When bloggers talk about protecting their work from plagiarism, one name gets more buzz than any other: Copyscape.
Though I’ve been very critical of Copyscape in the past on this site, it is clear that they are the only company currently serving this niche and many people are excited about their services.
However, the biggest criticism they’ve faced is that their free service is too limited (only ten results per search, a few searches per month) and that their main paid service, Copysentry, is too expensive.
To answer those criticisms, Copyscape recently began offering a series of premium services, targeted in the space between their free and automatic offerings. The idea to be affordable enough that more bloggers and Webmasters would upgrade to their paid offerings and not rely so heavily on the free service.
Unfortunately, as great as the idea is, the execution of this service severely limits its effectiveness, thus only prolonging the agonizing wait until a real plagiarism detection/cessation service comes to light.
What You Get
At the core of Copyscape Premium is an unlimited version of its free service. For a rate of five cents per search (minimum $5 purchase required), you get unlimited searches with unlimited results. You also get the ability to paste text directly into a text box for searching, instead of just submitting Web pages, and an API that you can use to automate and refine submissions to the service.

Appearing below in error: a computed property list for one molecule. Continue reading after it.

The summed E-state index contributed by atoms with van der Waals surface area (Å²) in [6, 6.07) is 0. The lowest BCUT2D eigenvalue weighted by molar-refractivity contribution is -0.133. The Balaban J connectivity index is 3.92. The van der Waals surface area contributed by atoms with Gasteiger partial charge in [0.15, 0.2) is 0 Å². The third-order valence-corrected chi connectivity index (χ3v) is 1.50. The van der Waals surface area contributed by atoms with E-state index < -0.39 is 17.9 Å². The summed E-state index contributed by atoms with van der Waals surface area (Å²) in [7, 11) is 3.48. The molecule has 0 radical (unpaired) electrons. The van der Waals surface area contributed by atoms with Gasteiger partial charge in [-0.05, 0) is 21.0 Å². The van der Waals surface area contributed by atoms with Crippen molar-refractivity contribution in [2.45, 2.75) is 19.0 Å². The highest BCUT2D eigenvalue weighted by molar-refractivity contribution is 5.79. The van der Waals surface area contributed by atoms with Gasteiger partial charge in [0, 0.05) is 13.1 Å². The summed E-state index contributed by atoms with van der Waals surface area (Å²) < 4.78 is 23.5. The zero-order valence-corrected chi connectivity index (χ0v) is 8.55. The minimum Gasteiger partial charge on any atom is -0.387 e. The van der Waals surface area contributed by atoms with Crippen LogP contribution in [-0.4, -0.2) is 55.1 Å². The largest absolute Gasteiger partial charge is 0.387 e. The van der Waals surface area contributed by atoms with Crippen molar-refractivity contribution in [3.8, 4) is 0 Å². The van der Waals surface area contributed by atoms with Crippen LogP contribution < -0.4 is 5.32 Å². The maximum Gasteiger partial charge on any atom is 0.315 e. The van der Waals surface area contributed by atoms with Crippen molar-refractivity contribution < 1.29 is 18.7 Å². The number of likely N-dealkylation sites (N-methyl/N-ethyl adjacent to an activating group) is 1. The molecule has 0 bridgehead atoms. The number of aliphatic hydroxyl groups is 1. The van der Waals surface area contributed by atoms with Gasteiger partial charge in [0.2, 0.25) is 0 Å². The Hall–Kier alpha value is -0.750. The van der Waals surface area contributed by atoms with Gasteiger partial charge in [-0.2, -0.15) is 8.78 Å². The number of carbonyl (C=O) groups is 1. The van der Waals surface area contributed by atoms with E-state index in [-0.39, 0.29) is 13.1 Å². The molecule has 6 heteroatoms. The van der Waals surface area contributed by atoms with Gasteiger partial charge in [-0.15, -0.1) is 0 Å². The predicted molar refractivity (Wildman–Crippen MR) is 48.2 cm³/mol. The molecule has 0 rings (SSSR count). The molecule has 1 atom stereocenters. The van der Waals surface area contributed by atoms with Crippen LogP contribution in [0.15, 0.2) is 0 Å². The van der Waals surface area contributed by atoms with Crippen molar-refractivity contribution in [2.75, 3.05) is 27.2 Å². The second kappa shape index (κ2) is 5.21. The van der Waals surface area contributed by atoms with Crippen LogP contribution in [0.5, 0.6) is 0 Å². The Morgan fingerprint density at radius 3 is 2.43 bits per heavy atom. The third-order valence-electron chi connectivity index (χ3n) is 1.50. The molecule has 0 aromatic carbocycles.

However, the service goes above and beyond that as well. It offers a plagiarism case tracking service that lets you add discovered cases to an inbox, add notes to them and close them out when they’re handled. Users also have the ability to blacklist certain sites from the results, useful if your own site keeps popping up, and, according to the site, a more robust detection algorithm.
On the surface, it sounds like a great deal. Five cents per search is very reasonable and the case tracking technology alone, if done right, could be worth the price of admission by itself.
That’s why it is so frustrating, and heartbreaking, to report that the service itself is a monumental letdown in its current form. Perhaps not much in the way of a waste of money, but a tremendous waste of time.
The process of setting up an account with Copyscape Premium was simple enough. I registered my username and deposited $5 into my account for a total of 100 credits.
I then sought out one of my earlier poems, one that I knew was plagiarized and copied heavily, and searched for it using the URL. Copyscape spun on it for a few seconds and returned me to the results page, which had only one sentence on it “No results found…” (see screenshot above).
Confused, I figured Copyscape was struggling with the large number of comments on my URL. I copied and pasted the text of the poem into the text search option but it was to the same result (see second screenshot).
I then exited Copyscape, performed a simple Google search for the poem and instantly found dozens of suspect pages. Copyscape was simply not picking up any of the copies of the work.
I repeated the experiment with four or five other works, using a combination of URL and text searches. After ten searches, Copyscape failed to find even one plagiarist, even though all of the works I searched for were confirmed to have plagiarized copies on the Web.